User guide

Getting started

The pytram package comes with two examples for dTRAM and xTRAM in the form of ipython notebooks. In order to run run them, go the root directory of the pytram repositroy and type

ipython notebook dTRAM_example.ipynb

in your shell for dTRAM or

ipython notebook xTRAM_example.ipynb

for xTRAM, respectively. These examples will illustrate the basic usage of the API functions and the necessary data preparation.

Another way is a file-based approach which allows you to store simulation results for later analysis. To this aim, we have specified the required file format in the next section and implemented a reader function to import such data into pytram. Using file-based input data allows you to run pytram

  • from the API using a Reader and the TRAMData converter or
  • using run scripts directly from the shell.

The latter option requires the least effort, however, also offers only limited flexibility.

File format

The standard file format assumes text files with the following layout.

# This is a comment line, you can several of those.
# The next lines indicates the meaning of the columns,
# [M] denotes Markov state indices (starting from zero),
# [T] denotes thermodynamic state indices (starting from zero),
# and [b_K] denotes the reduced bias energies b_K/kT
# [M]  [T]  [b_0]  [b_1]  ...
   0    0    3.1   18.2
   1    0    3.2   18.3
   2    0    4.8   19.9
   3    0    7.4   22.5
   .    .      .      .
   .    .      .      .
   .    .      .      .

The minimal layout only requires the [M] and [T] columns and can only be used for dTRAM. These two columns contain the sequences of the Markov and generating thermodynamic states. For example, the entry 3  0 denotes that the actual sample corresponds to the Markov state 3 and was generated at thermodynamic state 0.

Important note: in order to run dTRAM successfully, you need an additional b_K_i file as explained in the dTRAM section.

The other TRAM estimators require at least one energy column. For this, we distinguish two different cases: temperature as the only thermodynamic variable, and all other thermodynamic conditions, i.e., different Hamiltonians, umbrella potentials, ...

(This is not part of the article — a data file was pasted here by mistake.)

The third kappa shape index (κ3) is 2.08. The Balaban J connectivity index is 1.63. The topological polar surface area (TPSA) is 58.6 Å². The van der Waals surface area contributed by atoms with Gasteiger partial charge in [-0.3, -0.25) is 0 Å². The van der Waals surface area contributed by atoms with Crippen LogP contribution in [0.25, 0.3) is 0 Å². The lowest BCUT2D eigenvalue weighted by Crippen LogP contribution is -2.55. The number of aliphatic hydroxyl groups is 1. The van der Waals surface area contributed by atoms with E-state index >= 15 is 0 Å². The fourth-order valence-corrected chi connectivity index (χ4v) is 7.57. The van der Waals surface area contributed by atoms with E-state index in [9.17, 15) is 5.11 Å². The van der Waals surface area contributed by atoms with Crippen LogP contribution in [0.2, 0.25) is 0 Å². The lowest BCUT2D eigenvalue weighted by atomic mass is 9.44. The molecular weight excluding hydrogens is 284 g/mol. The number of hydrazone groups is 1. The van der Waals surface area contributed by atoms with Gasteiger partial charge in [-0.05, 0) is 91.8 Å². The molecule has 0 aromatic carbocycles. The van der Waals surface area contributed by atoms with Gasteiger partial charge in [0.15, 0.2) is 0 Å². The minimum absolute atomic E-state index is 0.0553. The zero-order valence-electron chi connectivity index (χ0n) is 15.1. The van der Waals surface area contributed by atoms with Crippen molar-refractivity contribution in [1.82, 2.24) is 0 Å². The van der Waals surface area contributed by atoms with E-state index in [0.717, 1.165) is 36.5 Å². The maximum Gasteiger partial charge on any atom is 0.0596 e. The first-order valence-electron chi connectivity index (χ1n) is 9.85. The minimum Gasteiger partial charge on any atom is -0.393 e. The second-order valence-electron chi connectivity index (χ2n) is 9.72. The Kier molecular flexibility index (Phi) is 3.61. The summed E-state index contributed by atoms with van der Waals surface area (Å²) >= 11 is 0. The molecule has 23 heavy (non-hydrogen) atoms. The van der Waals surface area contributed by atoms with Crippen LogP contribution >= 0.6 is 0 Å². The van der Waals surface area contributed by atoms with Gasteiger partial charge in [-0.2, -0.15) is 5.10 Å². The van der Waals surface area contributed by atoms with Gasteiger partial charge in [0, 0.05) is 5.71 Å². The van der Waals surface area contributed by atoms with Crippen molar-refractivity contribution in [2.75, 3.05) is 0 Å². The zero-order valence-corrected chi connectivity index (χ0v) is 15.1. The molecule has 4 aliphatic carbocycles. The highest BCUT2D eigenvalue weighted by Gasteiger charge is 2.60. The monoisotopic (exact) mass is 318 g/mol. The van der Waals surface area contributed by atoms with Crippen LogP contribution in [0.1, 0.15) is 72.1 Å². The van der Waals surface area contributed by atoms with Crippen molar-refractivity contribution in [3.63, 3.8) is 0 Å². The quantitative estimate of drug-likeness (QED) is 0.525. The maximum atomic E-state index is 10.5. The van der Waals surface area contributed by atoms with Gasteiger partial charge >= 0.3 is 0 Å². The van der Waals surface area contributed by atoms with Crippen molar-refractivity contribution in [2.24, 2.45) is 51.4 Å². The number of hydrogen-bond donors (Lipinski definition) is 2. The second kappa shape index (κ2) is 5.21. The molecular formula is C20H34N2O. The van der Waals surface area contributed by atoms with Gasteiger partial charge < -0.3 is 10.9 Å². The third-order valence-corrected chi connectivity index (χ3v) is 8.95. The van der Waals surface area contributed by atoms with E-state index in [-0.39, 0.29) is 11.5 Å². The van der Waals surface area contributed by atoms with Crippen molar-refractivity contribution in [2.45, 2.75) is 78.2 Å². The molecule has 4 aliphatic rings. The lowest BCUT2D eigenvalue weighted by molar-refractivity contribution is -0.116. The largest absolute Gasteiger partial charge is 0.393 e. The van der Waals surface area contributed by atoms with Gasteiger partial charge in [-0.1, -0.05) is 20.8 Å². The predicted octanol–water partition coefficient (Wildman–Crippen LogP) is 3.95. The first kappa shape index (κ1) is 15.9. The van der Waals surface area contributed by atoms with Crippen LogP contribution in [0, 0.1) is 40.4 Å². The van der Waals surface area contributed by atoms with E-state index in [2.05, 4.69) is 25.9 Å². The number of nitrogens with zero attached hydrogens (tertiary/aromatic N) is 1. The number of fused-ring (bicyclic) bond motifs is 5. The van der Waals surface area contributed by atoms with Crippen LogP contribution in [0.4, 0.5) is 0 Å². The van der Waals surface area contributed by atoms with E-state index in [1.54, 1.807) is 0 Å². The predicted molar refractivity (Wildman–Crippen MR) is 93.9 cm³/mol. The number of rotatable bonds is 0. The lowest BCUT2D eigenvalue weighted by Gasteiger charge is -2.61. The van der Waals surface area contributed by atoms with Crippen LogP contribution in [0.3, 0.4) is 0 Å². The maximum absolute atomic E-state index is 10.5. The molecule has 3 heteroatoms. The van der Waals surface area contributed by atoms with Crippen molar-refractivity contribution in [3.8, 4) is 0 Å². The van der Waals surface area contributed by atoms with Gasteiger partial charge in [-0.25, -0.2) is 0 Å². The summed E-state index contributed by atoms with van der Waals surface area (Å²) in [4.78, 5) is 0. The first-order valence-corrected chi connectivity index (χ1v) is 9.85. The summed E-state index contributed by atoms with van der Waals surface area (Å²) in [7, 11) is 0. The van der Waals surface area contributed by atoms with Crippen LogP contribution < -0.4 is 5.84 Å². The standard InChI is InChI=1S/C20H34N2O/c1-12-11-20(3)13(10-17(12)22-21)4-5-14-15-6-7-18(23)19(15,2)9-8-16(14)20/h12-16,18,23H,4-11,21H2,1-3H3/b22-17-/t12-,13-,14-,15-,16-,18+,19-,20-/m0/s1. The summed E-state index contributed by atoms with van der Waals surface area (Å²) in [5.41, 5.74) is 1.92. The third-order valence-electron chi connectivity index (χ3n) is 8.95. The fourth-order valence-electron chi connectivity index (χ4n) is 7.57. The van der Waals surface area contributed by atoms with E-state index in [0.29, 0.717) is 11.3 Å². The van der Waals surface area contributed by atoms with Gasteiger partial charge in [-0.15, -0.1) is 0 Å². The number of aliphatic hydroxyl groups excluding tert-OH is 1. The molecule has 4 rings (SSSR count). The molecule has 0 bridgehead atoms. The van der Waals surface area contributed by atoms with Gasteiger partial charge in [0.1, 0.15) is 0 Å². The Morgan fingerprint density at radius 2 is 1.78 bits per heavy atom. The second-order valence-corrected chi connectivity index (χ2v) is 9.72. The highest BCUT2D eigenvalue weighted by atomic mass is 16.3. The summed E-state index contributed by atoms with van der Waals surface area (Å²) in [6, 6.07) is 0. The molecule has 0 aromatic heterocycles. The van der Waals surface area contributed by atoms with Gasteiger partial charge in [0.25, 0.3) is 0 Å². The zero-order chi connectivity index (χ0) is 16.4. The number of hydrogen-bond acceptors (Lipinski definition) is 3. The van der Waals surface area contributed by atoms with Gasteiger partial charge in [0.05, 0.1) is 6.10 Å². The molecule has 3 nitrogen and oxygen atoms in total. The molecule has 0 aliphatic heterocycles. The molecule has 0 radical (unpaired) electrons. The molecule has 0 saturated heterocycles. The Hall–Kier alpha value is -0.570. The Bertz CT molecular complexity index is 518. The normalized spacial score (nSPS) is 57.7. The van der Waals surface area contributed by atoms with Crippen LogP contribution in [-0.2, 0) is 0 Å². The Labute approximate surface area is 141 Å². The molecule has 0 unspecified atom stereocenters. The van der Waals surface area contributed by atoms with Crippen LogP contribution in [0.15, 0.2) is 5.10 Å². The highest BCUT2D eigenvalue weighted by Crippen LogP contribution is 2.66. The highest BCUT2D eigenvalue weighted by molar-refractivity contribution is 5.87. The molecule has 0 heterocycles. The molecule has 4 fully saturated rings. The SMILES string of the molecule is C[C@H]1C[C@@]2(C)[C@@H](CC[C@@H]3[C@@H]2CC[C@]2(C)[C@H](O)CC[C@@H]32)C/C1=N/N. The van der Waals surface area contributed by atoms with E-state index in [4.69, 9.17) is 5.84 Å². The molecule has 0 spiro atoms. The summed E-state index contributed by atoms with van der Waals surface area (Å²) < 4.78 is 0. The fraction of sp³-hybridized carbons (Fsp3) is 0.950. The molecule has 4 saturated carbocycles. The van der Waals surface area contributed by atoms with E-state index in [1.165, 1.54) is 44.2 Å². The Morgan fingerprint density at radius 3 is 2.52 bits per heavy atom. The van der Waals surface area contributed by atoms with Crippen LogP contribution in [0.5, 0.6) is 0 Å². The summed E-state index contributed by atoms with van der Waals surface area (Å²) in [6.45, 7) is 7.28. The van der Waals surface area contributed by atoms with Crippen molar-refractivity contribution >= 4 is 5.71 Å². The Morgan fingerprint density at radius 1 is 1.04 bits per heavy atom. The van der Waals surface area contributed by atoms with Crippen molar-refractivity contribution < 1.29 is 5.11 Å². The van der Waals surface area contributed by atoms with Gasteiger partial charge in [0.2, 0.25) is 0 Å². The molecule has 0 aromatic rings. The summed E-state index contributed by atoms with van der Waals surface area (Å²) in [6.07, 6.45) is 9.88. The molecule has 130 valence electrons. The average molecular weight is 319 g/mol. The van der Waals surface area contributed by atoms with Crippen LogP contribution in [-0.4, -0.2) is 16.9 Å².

Temperature as only thermodynamic variable

In this case, you need the [M] and [T] columns, and one energy column [b_K]; this column contains the reduced energy sequence. The energy is reduced according to the generating thermodynamic state. For example, the entry 2  5  20.5 denotes that the actual sample corresponds to the Markov state 2, was generated at temperature kT_5, and the corresponding energy was reduced with kT_5.

Important note: for temperature-dependent simulations, you need an additional single column kT file wich indicates all generating temperatures times the Boltzmann constant (consistent with your energy units). Note that the order of kT values must be constistent with the numbering of the thermodynamic states.

Hamiltonian replica exchange, umbrella sampling, etc

This is the most general application. Here, each sample must be evaluated at all thermodynamic states which means that you need as many energy columns as you have thermodynamic states. For example, the line 2  1  3.0  2.9  1.0  0.3 indicates that the actual sample corresponds to the Markov state 2, has been generated at thermodynamic state 1, the reduced energy is

  • 3.0 kT at thermodynamic state 0,
  • 2.9 kT at thermodynamic state 1,
  • 1.0 kT at thermodynamic state 2, and
  • 0.3 kT at thermodynamic state 3.

This example also requires you to have exactly four thermodynamic states.

Running dTRAM

from files

Assume that we have two files file_1.dat and file_2.dat with simulation data. In addition to that, the dTRAM method requires the user to specify the reduced bias energies of all Markov states in each of the thermodynamic states. The corresponding file format is given by

# we store the reduced bias energies b_K(x)/kT
# at the discrete states x_i
# [b_0]  [b_1]  ...
   0.0    4.0
   0.0    0.0
   0.0    8.0

In this example, we have three Markov states which are evaluated at two different thermodynamic states.

Using the API, we can run dTRAM via the following code:

# import the Reader, TRAMData and the dtram API function
from pytram import Reader, TRAMData, dtram

# specify your input data files
files = [
b_K_i_file = 'path/to/b_K_i_file.dat'

# import the files using the Reader
reader = Reader( files, b_K_i_file=b_K_i_file, verbose=True )

# convert the input data using TRAMData
data = TRAMData( reader.trajs, b_K_i=reader.b_K_i )

# run dTRAM using the API function
dtram_obj = dtram( data, maxiter=1000, ftol=1.0E-10, verbose=True )

# show unbiased stationary distribution
print dtram_obj.pi_i

# get transition matrix for thermodynamic state 0
T_0 = dtram_obj.estimate_transtition_matrix( 0 )
print T_0

# show thermodynamic free energies
print dtram_obj.f_K

Optionally, we can use the dTRAM run script from shell. Simply type --b_K_i_file=path/to/b_K_i_file.dat --verbose path/to/file_1.dat path/to/file_2.dat

and enjoy the show. Note that the run script will not work if the pytram package has not been properly installed!

You can run --help

for additional information on available parameters.

from seqential data

The data preparation and the API usage is shown in the ipython example.